The Industrial Revolution
Published 29 May 2017
The Industrial Revolution, which transformed economic life in the West, began in England in the eighteenth century. After the Napoleonic period it spread to Western Europe, and by the end of the nineteenth century it had touched most of Western civilization. The Industrial Revolution was characterized by unprecedented economic growth, the factory system of production, and the use of new, artificially powered machines for transportation and mechanical operations. The potential was tremendous; for the first time, human beings had the ability to produce far more than was needed to sustain a large percentage of the population. Whether that potential would be realized, and at what cost, remained to be seen.
The Industrial Revolution began in England in the early 18th century for several reasons. One, England had experienced all of the forerunners of industrialization in the previous century: an agricultural revolution, cottage industry, and an expanded commercial revolution.These developments had built surplus capital and an infrastructure (shipping, banking, insurance, joint stock companies). Two, England already had a handcraft textile industry using wool, but with the availability of cotton from overseas markets as an alternative raw material. Three, the scientific revolution in England prepared the way for new inventions to be applied to industry. Four, a spreading shortage of wood (used for energy, for shipbuilding and construction) stimulated a search for alternatives. Five, England was rich in supplies of coal for energy and iron for construction. Six, England had a long, irregular coastline with many rivers and natural harbors which provided easy transportation by water to many areas, and seven, England’s population grew rapidly in the 18th century, providing a labor force for industry.
England’s agricultural revolution was a result of increased attention to fertilizers, the adoption of new crops and farming technologies, and the enclosure movement. English farmers were one of the most productive farmers of the century. They were treating farming as a science, and all this interest eventually resulted in greater yields. These developments taken together was a period of high productivity and low food prices. In 1750, the European economy was overwhelmingly an agricultural economy. The land was owned largely by wealthy and frequently aristocratic landowners known as the “capitalists”. Their activities focused more on mercantile activity rather than production; there was, however, a growing manufacturing industry increasing around the logic of mercantilism. Parliament passed a series of laws that permitted lands that had been held in common by tenant farmers to be enclosed into large, private farms worked by a much smaller labor force. While this drove peasants off the land, it also increased agricultural production and increased the urban population of England, since the only place moved out peasants had to go were the cities. And this, in turn, meant that the typical English family did not have to spend almost everything it earned on bread, and instead could purchase manufactured goods.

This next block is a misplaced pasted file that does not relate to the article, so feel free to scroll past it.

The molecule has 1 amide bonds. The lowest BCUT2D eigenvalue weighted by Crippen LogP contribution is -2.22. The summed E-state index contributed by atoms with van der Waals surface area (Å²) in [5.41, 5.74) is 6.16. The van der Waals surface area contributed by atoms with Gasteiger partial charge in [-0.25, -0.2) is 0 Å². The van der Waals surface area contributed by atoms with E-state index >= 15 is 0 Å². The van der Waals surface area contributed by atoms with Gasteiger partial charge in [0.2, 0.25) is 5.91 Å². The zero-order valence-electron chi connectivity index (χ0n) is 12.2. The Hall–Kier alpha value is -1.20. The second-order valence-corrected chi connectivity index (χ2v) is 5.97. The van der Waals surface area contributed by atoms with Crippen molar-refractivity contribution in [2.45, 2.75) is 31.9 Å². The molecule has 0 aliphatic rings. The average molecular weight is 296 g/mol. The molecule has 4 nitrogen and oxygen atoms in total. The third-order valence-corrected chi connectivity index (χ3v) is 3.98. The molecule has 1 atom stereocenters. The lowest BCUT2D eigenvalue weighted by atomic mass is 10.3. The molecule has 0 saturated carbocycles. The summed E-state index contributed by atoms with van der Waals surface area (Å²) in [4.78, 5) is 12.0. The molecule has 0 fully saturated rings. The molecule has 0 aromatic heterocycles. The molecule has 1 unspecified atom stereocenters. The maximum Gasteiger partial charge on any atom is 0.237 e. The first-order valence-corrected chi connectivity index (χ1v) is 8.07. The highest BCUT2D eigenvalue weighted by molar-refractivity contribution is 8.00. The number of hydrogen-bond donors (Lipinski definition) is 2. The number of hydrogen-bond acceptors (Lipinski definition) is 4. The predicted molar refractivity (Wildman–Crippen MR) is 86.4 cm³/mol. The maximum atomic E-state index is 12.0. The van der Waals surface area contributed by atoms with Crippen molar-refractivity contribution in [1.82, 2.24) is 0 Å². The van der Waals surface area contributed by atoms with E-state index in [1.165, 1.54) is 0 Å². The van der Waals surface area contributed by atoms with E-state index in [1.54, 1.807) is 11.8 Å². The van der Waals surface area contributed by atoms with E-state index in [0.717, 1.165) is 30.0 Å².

Mercantilism had thrived in England in ways that it hadn’t on the continent. In particular, the English had no internal tariffs or duties on commerce, which wasn’t true of any of the continental European states. Moving goods around in continental Europe was an expensive affair as you had to pay taxes and duties every hundred miles or so; moving goods around in England was cheap, and profits soared. In addition, England had come to monopolize overseas trade. Every time England fought a war in the eighteenth century it always acquired new overseas territory.